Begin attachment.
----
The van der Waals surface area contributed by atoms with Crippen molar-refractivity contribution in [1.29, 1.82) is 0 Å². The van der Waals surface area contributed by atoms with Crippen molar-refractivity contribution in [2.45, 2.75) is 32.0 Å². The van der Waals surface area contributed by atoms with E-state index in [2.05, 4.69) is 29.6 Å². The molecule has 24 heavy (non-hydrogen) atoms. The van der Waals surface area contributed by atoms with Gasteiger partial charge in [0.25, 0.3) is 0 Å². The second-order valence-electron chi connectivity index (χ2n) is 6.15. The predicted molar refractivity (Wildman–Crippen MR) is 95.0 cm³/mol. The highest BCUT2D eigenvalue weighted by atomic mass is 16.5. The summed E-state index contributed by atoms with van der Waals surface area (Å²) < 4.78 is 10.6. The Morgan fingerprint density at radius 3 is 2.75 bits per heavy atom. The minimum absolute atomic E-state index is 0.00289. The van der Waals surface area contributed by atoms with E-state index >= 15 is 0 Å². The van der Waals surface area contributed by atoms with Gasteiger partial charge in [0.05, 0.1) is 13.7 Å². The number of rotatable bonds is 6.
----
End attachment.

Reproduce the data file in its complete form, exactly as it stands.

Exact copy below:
The van der Waals surface area contributed by atoms with Crippen molar-refractivity contribution in [1.29, 1.82) is 0 Å². The van der Waals surface area contributed by atoms with Crippen molar-refractivity contribution in [2.45, 2.75) is 32.0 Å². The van der Waals surface area contributed by atoms with E-state index in [2.05, 4.69) is 29.6 Å². The molecule has 24 heavy (non-hydrogen) atoms. The van der Waals surface area contributed by atoms with Gasteiger partial charge in [0.25, 0.3) is 0 Å². The second-order valence-electron chi connectivity index (χ2n) is 6.15. The predicted molar refractivity (Wildman–Crippen MR) is 95.0 cm³/mol. The highest BCUT2D eigenvalue weighted by atomic mass is 16.5. The summed E-state index contributed by atoms with van der Waals surface area (Å²) < 4.78 is 10.6. The Morgan fingerprint density at radius 3 is 2.75 bits per heavy atom. The minimum absolute atomic E-state index is 0.00289. The van der Waals surface area contributed by atoms with E-state index >= 15 is 0 Å². The van der Waals surface area contributed by atoms with Gasteiger partial charge in [0.05, 0.1) is 13.7 Å². The number of rotatable bonds is 6.